Competition with Other Rising Low Cost Producers: Manufacturing for world markets has been the lifeblood of the Chinese economy. That could hit several snags. As wages rise, it may be cheaper for foreign manufacturers like Apple to move their production to other countries. This trend accelerated in 2020 during the Covid pandemic as companies sought to diversify and harden the reliability of their supply chains. Foreign manufacturers are relocating some factories to India or to some of the ASEAN countries, eg Indonesia, Thailand, and Vietnam.
Middle Income Trap: This describes a country in which per capita GDP has risen to a middle income level in which manufacturing is no longer cost-effective but beyond which a country cannot rise because of lack of advanced engineering capabilities. (Actually, lack of engineering talent won't be a factor in China's case.)
A related, slow rolling worry is the graying of the Chinese populace. Almost no tech talent immigrates into China - why would they? But, there's a massive brain drain and money drain as talented engineers and the rich seek more secure locations in the West to seek and to hold onto their fortunes.
Surveillance State: The increasingly centralized control of information behind the Great Firewall and the illegality of VPNs (virtual private networks) has made information dissemination problematic. This could contribute to a slowing of innovation and a dampening effect on original entrepreneurial initiatives not favored by the Party.
Poverty Alleviation: While the entrepreneurs and super-rich of China's east coast make all the headlines, most citizens are still well below America's poverty line of $18,000 per year for a family of four. When the PRC says they've lifted 800 million out of poverty, they are referring to a threshold of about $500 per year. These are peasant farmers who live hand to mouth and are frequently crushed by disease, bad weather, crop failures, or capricious central planning.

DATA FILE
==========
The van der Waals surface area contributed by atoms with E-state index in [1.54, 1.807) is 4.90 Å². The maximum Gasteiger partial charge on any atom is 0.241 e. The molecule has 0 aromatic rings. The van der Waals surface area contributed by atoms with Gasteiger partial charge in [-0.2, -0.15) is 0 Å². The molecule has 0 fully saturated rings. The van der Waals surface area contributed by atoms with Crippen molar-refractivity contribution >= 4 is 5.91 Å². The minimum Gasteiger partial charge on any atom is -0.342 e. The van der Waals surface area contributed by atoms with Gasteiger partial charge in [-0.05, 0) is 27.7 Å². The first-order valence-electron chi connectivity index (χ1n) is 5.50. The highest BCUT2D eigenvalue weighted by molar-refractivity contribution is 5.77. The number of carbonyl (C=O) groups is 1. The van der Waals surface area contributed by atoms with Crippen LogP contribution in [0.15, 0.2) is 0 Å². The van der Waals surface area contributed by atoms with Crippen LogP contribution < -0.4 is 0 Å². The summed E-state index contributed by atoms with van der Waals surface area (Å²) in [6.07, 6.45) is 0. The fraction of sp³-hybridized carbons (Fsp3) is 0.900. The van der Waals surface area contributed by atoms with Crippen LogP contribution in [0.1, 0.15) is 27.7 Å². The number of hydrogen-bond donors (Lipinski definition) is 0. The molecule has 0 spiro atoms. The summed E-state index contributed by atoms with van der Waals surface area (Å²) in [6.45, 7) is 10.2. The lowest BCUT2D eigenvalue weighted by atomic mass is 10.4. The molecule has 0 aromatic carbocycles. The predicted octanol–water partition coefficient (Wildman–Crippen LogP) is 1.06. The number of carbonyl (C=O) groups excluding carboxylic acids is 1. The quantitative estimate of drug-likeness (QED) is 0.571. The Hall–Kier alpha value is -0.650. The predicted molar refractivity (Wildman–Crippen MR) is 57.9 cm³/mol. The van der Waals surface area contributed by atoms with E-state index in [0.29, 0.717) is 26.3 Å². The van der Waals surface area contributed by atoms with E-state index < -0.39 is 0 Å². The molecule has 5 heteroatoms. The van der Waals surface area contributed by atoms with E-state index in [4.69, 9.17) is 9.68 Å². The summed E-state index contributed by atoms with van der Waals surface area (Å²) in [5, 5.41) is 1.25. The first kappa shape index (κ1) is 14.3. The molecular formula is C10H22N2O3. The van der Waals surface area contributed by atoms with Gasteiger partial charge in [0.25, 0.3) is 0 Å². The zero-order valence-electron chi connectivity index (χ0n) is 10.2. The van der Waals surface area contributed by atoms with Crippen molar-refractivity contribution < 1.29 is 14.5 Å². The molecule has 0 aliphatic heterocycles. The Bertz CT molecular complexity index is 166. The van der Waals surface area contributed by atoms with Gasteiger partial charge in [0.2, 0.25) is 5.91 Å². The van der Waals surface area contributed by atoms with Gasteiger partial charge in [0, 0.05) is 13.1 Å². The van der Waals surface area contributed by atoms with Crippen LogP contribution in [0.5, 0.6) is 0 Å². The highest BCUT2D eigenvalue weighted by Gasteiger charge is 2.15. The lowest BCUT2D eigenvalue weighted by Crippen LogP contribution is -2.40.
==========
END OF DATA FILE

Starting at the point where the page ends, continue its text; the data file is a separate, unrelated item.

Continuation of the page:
To their credit Beijing has recently undertaken expensive programs to help alleviate poverty in the countryside via cash payments, gifts of cows or sheep, home renovation, and support for education, health, and infrastructure. However, these program are not cheap. It's estimated that the PRC will spend 1% of its GDP over the next five years to support this. Poverty alleviation is expensive; so is the BRI, and so was the Chang-E 5 lunar lander. It's great if you can do all three, but somehow you have to pay the bills.
Responding to a variety of misdeeds and aggressive actions, President Trump declared a trade war on the PRC responding to the PRC's massive state subsidies, its currency manipulation, its IP theft, and its asymmetric thwarting of American corporations. There has also been widespread condemnation of the CCP's crackdown on Hong Kong, its militarization of islands in the South China Sea, its confrontation with India, and its aggressive build up of the People's Liberation Army.